Many of those at the “top” of American society — elites who govern and control the economy, media and education — now seem to be living in another America, disconnected from the struggles of the people below them. Many even seem to look down on ordinary Americans — as if their privileged status somehow makes them “better.”
Obviously, this does not apply to everybody. I see extraordinary generosity and acts of kindness from wealthy and influential people all the time, as I do from countless ordinary Americans.
But there is no denying that these divisions exist in American life. And they are growing as work, finance, and the production of goods and services becomes more globalized.
This fracturing of America is one of the sources for the “anti-establishment” frustration we see in this year’s elections. Millions feel like they are living on the edge — vulnerable, powerless and abandoned by their leaders. As if their lives don’t matter.
And it is a deeply troubling fact — that the families of those in charge do not have to live with the consequences of some of the policy decisions they make. We have come to accept an America where schools and infrastructure are crumbling and where drinking water is contaminated — not in neighborhoods where the elites live — but only in the communities of minorities and the poor.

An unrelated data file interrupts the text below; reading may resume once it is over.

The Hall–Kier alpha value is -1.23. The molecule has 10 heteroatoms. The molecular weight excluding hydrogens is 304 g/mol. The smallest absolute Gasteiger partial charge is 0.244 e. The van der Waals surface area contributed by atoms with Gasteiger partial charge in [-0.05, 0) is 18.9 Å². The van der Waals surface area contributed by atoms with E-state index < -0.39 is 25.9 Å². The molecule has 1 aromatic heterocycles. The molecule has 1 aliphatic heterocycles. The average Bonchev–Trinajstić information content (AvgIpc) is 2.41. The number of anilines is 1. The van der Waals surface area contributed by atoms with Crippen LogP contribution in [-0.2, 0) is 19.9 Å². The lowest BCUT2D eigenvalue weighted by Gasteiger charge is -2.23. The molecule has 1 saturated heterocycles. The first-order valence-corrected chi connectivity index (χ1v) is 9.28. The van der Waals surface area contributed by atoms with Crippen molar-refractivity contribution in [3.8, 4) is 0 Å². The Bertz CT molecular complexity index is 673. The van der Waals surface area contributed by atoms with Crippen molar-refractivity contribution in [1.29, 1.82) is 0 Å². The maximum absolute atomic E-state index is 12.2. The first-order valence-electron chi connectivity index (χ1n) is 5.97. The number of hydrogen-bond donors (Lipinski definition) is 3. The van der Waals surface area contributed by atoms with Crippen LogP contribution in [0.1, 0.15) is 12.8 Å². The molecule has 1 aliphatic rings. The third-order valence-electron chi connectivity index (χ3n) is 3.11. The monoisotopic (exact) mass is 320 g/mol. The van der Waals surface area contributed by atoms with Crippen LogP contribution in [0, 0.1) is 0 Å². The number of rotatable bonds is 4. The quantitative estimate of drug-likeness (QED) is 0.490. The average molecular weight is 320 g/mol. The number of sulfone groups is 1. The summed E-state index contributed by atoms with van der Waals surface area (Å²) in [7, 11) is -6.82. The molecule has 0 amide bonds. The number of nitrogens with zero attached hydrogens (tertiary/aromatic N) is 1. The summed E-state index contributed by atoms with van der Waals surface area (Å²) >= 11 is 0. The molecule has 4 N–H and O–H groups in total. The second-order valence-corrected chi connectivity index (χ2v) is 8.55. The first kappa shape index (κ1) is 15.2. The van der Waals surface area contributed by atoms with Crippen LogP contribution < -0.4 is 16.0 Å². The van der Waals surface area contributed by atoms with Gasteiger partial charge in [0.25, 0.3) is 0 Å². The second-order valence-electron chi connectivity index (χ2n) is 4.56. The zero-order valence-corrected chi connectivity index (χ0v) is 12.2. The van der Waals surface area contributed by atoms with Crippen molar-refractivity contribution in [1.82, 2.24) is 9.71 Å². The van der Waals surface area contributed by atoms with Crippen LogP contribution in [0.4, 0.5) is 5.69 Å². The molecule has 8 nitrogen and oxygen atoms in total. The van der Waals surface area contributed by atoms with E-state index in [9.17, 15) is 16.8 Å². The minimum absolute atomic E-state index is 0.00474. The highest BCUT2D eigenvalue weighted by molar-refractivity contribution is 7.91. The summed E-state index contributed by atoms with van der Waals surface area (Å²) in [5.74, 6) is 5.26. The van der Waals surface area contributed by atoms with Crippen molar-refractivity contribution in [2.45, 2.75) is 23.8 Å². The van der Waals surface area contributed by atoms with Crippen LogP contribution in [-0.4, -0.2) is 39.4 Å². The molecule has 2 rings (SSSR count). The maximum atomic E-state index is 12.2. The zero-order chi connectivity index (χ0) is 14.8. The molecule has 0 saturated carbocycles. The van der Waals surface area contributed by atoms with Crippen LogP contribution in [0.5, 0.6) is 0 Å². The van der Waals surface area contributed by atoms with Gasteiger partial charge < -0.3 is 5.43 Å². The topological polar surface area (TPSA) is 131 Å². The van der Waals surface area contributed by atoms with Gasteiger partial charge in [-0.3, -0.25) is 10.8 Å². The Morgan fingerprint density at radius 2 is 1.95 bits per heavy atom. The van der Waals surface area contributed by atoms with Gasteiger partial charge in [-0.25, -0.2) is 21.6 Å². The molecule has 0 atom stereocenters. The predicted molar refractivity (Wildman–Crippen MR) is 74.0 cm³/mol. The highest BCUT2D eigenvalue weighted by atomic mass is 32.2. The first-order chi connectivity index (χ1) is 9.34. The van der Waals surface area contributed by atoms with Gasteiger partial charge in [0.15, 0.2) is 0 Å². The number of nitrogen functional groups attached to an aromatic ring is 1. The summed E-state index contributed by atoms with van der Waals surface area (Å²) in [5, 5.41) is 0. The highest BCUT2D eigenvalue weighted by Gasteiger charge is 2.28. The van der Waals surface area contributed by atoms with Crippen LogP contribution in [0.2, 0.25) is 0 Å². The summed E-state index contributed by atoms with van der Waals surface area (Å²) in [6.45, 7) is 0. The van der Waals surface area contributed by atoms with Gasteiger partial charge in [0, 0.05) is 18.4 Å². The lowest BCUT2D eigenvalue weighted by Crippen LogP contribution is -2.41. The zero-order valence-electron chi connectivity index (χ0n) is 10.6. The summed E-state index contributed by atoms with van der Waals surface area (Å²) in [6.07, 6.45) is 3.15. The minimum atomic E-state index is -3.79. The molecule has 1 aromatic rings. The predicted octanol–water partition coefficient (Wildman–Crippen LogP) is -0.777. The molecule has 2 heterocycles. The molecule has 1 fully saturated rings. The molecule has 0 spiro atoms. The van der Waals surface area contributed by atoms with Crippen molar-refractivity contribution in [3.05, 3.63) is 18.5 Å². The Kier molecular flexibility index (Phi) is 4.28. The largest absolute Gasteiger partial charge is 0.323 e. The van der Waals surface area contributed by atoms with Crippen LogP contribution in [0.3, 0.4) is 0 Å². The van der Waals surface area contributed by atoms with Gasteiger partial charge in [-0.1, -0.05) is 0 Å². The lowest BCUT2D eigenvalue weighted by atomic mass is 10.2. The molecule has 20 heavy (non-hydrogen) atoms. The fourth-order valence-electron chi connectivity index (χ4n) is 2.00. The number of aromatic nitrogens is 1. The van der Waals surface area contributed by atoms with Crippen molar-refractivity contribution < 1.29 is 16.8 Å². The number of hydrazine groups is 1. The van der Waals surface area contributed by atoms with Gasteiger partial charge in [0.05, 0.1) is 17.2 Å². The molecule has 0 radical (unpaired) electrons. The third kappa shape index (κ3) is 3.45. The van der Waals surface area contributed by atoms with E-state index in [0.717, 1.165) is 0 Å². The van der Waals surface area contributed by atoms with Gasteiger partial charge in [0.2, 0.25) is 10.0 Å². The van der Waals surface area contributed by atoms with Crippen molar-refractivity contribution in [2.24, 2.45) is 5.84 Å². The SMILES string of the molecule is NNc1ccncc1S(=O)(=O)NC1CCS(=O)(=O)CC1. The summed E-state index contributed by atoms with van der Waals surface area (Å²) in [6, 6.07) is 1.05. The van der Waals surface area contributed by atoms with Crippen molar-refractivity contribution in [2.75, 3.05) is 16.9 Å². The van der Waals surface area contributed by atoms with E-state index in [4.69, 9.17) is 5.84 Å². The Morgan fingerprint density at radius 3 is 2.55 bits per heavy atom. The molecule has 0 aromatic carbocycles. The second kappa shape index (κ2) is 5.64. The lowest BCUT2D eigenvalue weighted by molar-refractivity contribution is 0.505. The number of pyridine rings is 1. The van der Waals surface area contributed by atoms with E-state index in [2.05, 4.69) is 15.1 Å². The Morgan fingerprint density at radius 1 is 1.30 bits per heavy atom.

At the heart of the discontent in American life, I see a confusion about the human person.
All the conversation and debate about identity and ethnicity is only masking a fundamental problem in our society — we don’t know anymore who we are, where we came from, or what we are made for. We don’t know what it means to be a human person.
Government exists to serve the person and to ensure the conditions in which persons can grow and flourish. If we don’t know what a person “is” or what a person is “for,” we risk becoming a society in which men and women are turned into material instruments to be exploited.
It is clear that we need a new politics — a politics of the heart that emphasizes mercy, love and solidarity. The disturbing signs in our public life are all the “fruits” of radical secularism and radical individualism.
So in these months and years to come, we need to be looking for new ways to advance the Gospel vision of solidarity and our shared humanity — that we are all brothers and sisters, children of the living God who loves us and has a plan of love for our lives.
Catholics have always believed that we serve our country best as citizens when we are trying to be totally faithful to the teachings of Jesus Christ and his Church. And since before the founding of the American Republic, Catholics — individually and institutionally — have always worked with government agencies at all levels to provide vital social services, education, and health care.